But this isn't the best of news for Haiti. Indeed, the country's history involves virtually all the features that economists have correlated with weak institutions and slow growth over the long term, from its history of slavery and colonial rule to its post-independence succession of coups, U.S. invasion, and some of the Americas' worst dictatorial misrule under "Papa" and "Bebe Doc" Duvalier. The country's weak institutions were tragically on display in the aftermath of the earthquake. One reason the death toll was so high was that building and land-use codes were patchily written and almost completely unenforced -- so when the earthquake struck, buildings collapsed and slid down hillsides, trapping or killing those inside. In 2006, Transparency International declared Haiti the world's most corrupt country. Poor institutions of governance help to explain why, between 1950 and 2002, Haiti's average income actually fell, from $1,051 to $752 per capita. If, as it recovers from the earthquake, Haiti merely manages to stay as poor as it is today, that would count as an improvement.

Still, there is some real good news to report regarding the benighted country's broader development prospects. While Haiti's income per capita dropped over the second half of the last century, infant mortality also fell dramatically, dropping from 22 percent to 8 percent of children under age 1. Meanwhile, life expectancy climbed from 42 to 61 years between 1960 and 2008. The progress in health in the country over the last 20 years is one reason why in the post-quake period, epidemics of infectious disease were limited to a cholera outbreak that was reasonably quickly contained. Similarly, adult literacy increased from 11 percent to 50 percent, and the primary school completion rate from 27 to 47 percent, between 1980 and 1997.

That progress reflects a considerable rollout of services central to the quality of life in Haiti over the last 30 years. For example, immunization rates against diphtheria, tuberculosis, and whooping cough climbed from 3 to 59 percent between 1980 and 2006. Schools were built and staffed. Children turned up. Some of them even managed to learn something.

This performance is particularly impressive given that Haiti has a central government that only spent around $530 million a year for 9 million people before the quake, or less than $60 per citizen. This is a little less than 1 percent of what New York City spends per capita on city services alone. Even though the general quality of the country's governance could only be described as grim and the record of donor assistance mixed at best, Haiti has seen some innovative approaches to providing for basic needs. For example, the U.S. Agency for International Development financed payments on delivery for basic health services covering half of Haiti's population. Contractors were paid on the basis of services performed -- the number of children they had immunized or mothers tested for HIV, for example. The program has had a dramatic impact on immunization coverage and infant deliveries in the presence of skilled attendants.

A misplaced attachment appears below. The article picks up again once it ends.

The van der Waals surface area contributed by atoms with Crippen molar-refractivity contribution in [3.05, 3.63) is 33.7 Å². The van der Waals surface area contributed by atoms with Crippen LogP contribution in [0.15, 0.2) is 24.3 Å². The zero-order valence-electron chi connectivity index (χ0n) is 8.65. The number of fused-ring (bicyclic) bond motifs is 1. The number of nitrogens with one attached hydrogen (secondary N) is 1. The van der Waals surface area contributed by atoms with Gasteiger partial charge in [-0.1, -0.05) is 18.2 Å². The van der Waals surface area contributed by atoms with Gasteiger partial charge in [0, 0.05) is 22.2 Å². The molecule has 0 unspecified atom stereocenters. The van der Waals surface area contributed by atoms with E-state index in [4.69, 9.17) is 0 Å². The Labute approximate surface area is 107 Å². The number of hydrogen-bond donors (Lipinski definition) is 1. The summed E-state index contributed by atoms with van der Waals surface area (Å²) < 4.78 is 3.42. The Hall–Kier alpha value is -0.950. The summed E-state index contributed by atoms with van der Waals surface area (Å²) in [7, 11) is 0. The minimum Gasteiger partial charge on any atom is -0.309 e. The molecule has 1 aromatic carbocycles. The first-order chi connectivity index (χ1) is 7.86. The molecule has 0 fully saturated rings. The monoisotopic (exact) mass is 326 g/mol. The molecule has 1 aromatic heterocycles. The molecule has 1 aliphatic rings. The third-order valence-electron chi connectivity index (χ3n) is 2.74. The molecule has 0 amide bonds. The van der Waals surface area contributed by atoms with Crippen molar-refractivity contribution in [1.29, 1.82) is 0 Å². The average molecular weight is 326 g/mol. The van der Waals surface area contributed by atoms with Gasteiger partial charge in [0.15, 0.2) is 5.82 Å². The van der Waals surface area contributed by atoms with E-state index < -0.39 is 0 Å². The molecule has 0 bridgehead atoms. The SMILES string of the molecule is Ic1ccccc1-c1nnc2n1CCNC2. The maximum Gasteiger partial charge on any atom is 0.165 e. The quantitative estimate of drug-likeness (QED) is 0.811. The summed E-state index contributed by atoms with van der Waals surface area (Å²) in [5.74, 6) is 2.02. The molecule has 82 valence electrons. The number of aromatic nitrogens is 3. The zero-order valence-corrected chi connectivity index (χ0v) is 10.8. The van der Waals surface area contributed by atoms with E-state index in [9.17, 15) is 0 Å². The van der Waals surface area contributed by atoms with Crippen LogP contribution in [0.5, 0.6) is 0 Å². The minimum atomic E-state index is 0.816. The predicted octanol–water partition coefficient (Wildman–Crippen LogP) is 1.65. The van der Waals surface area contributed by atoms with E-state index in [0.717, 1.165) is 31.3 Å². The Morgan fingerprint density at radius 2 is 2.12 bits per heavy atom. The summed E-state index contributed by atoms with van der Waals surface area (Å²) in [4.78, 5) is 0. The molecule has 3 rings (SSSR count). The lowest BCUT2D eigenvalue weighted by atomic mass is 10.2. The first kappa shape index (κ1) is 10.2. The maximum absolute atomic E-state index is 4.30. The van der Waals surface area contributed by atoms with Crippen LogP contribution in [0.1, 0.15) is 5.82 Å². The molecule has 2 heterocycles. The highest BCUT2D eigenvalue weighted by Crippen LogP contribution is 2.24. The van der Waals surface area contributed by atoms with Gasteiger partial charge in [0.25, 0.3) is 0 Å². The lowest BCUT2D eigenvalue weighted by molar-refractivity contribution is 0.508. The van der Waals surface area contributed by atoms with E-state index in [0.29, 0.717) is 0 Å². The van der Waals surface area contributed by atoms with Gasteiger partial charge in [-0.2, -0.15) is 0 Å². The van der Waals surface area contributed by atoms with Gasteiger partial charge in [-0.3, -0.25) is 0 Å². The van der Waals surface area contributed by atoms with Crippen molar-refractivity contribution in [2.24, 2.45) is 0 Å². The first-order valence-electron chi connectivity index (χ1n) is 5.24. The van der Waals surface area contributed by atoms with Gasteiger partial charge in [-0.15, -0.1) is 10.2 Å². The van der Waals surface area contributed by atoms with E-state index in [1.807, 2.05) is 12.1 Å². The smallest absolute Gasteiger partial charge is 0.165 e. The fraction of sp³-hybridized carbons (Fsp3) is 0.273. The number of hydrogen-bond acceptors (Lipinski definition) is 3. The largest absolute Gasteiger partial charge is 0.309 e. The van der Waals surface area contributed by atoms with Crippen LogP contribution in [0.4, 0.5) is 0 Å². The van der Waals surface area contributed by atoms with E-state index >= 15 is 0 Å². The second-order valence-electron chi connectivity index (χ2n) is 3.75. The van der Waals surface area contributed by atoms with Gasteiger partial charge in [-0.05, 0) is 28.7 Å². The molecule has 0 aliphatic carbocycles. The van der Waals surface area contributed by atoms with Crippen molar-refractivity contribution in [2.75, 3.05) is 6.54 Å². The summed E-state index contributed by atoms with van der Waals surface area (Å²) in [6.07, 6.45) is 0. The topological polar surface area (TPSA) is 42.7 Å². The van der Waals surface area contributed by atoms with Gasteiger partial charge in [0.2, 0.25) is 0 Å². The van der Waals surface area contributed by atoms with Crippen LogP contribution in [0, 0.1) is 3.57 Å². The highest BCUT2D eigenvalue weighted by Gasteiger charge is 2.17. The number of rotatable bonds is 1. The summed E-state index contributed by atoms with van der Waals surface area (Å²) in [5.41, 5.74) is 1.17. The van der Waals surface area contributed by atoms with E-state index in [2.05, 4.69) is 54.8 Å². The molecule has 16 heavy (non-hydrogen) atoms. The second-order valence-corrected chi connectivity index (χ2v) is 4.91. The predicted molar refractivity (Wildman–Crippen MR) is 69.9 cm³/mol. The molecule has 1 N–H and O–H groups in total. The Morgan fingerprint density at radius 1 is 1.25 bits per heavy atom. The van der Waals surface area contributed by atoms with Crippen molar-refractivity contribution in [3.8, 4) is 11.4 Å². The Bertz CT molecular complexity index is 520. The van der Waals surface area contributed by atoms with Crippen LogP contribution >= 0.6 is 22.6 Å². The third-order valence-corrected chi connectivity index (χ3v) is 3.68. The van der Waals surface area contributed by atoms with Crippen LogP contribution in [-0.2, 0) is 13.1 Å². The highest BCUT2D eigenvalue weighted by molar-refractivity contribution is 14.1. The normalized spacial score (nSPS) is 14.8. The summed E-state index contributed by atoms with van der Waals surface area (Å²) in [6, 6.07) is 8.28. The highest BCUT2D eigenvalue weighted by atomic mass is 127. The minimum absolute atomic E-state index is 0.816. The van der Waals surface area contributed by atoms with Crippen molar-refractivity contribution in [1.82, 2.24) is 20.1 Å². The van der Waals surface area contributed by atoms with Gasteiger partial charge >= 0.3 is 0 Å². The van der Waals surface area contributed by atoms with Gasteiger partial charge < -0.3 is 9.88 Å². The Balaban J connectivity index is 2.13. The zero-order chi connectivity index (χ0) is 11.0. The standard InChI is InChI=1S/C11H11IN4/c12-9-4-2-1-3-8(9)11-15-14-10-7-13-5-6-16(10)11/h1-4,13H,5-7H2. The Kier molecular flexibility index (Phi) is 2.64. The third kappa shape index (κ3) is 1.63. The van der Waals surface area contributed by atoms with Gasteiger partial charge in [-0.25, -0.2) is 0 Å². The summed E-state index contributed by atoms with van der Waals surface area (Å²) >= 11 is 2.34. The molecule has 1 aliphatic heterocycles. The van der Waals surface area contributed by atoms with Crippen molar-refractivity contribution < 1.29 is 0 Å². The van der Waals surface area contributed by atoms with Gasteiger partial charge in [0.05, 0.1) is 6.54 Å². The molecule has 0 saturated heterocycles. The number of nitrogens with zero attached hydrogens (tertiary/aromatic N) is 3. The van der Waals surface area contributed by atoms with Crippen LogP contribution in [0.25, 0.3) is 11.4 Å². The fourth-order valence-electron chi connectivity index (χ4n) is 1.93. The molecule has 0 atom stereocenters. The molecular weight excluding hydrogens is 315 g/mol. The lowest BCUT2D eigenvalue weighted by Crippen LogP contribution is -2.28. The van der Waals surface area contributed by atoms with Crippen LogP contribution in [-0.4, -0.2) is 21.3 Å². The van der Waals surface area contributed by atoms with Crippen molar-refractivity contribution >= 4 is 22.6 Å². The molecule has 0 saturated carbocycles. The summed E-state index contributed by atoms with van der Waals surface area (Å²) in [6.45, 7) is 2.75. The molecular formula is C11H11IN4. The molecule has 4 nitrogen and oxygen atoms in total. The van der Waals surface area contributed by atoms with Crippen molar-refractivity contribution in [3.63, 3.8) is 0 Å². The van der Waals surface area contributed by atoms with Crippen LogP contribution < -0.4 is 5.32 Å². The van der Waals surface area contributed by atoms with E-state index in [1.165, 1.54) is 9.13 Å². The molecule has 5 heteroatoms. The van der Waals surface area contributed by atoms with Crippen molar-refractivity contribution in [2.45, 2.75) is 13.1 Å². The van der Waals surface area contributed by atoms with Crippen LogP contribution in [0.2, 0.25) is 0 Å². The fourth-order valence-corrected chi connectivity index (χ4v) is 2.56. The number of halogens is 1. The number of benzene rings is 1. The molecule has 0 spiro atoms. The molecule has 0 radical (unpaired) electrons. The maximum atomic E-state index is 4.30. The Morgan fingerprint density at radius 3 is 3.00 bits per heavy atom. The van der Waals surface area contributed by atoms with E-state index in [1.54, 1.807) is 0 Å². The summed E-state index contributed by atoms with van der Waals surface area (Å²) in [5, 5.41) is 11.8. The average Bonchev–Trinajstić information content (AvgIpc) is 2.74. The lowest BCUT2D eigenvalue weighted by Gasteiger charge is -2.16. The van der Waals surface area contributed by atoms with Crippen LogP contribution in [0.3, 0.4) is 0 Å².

Haiti still has a long way to go, of course. Harvard University medical anthropologist Paul Farmer, whose Partners in Health organization has been an important player in the post-quake recovery, reports that the quality of service provision in refugee camps is often considerably higher than what the camp dwellers had access to prior to the quake, for example. As of 2008, the country's infant-mortality rate had dropped 1.5 percentage points to 6.5 percent since the start of the decade, but that's still worse than rates in Zimbabwe and Burma -- and three times the rate in a number of other developing countries. Half of Haiti's children weren't completing primary school before the earthquake, and the figure surely climbed dramatically last year.

The good news, however, is that progress prior to the quake was happening, even if it was slow. Considering Haiti's crumbling economy and constant political instability, that's nothing short of a miracle -- and evidence that there is hope after all for this most unlucky of countries. Copyright 2011 Foreign Policy. To see more, visit http://www.foreignpolicy.com/.